In the good ole’ days (read: early 2000s), real estate professionals couldn’t make it through a conversation, much less an entire day, without the term “green building” coming up. The chatter has subsided a bit in recent years, perhaps causing some to assume green fell by the wayside during the recession and would be slow to come back. On the contrary: Green building fared well during the downturn – in fact, record numbers of green buildings have been built and LEED certified at various levels, with the volume increasing each year. While government properties and schools have made up a big portion of those numbers (approximately 60%), private sector developments have had a respectable showing, indicating that green building is here for the long haul and just may be recession proof.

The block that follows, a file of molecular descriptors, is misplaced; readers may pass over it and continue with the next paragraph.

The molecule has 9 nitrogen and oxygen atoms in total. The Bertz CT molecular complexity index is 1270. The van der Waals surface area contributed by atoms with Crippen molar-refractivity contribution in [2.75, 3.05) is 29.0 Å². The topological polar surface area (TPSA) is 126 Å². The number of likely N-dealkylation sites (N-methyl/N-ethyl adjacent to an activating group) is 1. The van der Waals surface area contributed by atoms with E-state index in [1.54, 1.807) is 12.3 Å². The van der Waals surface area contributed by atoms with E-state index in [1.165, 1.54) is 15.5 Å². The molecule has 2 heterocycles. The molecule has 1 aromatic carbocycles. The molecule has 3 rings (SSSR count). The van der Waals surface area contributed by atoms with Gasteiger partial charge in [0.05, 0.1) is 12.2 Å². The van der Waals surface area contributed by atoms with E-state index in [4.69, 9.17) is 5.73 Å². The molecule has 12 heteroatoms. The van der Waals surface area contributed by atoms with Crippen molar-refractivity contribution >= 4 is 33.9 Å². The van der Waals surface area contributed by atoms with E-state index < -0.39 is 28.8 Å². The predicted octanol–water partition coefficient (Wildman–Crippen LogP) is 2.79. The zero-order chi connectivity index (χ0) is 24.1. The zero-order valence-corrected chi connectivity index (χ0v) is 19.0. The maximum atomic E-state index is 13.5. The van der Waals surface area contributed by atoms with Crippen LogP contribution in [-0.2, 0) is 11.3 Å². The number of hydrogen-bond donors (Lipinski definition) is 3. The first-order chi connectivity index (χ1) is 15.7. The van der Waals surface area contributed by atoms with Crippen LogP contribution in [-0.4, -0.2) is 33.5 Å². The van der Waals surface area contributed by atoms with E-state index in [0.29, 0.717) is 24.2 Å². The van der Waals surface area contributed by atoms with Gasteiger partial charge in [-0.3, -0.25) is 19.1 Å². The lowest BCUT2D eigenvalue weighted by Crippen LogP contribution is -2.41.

The U.S. Green Building Council will launch LEED v4, its newest version of the LEED rating system, at the Greenbuild International Conference and Expo in Philadelphia in November. Improvements are intended to make the certification process simpler while encouraging even higher levels of performance and environmental outcomes. To ensure the number of buildings going through the certification process – whether for new construction, existing building or interior designations – does not stall, a two-year transition period will bridge LEED 2009 (the current system) and LEED v4.
Understanding the changes coming with LEED v4 will ensure real estate advisors are equipped to help their clients navigate the new system. The fact is, when deciding to pursue LEED certification for a new or existing building, property developers, owners and users aren’t especially concerned with the process itself. Instead, they are focused on what level of LEED certification is appropriate for their project, as well as the costs and expected return on investment associated with each. It’s a safe bet these inquiries will increase as more green buildings come online.
Ruth N. Darby Director of Research – SW Region 602.952.3837 firstname.lastname@example.org